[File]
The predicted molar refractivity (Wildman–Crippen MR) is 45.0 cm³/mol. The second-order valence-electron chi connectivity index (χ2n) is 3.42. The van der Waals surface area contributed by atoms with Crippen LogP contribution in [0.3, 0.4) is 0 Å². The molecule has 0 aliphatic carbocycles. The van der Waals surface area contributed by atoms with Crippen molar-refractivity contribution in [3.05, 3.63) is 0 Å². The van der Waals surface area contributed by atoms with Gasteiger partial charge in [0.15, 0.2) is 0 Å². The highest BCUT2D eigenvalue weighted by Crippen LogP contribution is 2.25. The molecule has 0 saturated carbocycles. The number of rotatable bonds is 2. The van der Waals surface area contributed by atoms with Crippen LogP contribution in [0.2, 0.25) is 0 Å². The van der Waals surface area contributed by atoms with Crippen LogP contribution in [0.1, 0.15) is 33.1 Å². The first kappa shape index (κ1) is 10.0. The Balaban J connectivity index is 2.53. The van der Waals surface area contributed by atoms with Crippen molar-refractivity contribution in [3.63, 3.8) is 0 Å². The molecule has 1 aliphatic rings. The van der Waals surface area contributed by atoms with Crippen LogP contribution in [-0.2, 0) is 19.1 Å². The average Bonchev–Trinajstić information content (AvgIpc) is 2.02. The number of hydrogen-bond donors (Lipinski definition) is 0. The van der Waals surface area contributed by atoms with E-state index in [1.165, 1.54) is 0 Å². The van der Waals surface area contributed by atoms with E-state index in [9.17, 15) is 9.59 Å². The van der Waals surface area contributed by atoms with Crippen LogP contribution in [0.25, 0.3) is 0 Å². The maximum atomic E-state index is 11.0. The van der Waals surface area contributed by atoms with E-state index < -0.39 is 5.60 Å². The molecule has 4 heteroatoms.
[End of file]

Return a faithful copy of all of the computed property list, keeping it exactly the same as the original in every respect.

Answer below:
The predicted molar refractivity (Wildman–Crippen MR) is 45.0 cm³/mol. The second-order valence-electron chi connectivity index (χ2n) is 3.42. The van der Waals surface area contributed by atoms with Crippen LogP contribution in [0.3, 0.4) is 0 Å². The molecule has 0 aliphatic carbocycles. The van der Waals surface area contributed by atoms with Crippen molar-refractivity contribution in [3.05, 3.63) is 0 Å². The van der Waals surface area contributed by atoms with Gasteiger partial charge in [0.15, 0.2) is 0 Å². The highest BCUT2D eigenvalue weighted by Crippen LogP contribution is 2.25. The molecule has 0 saturated carbocycles. The number of rotatable bonds is 2. The van der Waals surface area contributed by atoms with Crippen LogP contribution in [0.2, 0.25) is 0 Å². The van der Waals surface area contributed by atoms with Crippen LogP contribution in [0.1, 0.15) is 33.1 Å². The first kappa shape index (κ1) is 10.0. The Balaban J connectivity index is 2.53. The van der Waals surface area contributed by atoms with Crippen molar-refractivity contribution in [3.63, 3.8) is 0 Å². The molecule has 1 aliphatic rings. The van der Waals surface area contributed by atoms with Crippen LogP contribution in [-0.2, 0) is 19.1 Å². The average Bonchev–Trinajstić information content (AvgIpc) is 2.02. The number of hydrogen-bond donors (Lipinski definition) is 0. The van der Waals surface area contributed by atoms with E-state index in [1.165, 1.54) is 0 Å². The van der Waals surface area contributed by atoms with E-state index in [9.17, 15) is 9.59 Å². The van der Waals surface area contributed by atoms with Crippen LogP contribution in [0.25, 0.3) is 0 Å². The maximum atomic E-state index is 11.0. The van der Waals surface area contributed by atoms with E-state index < -0.39 is 5.60 Å². The molecule has 4 heteroatoms.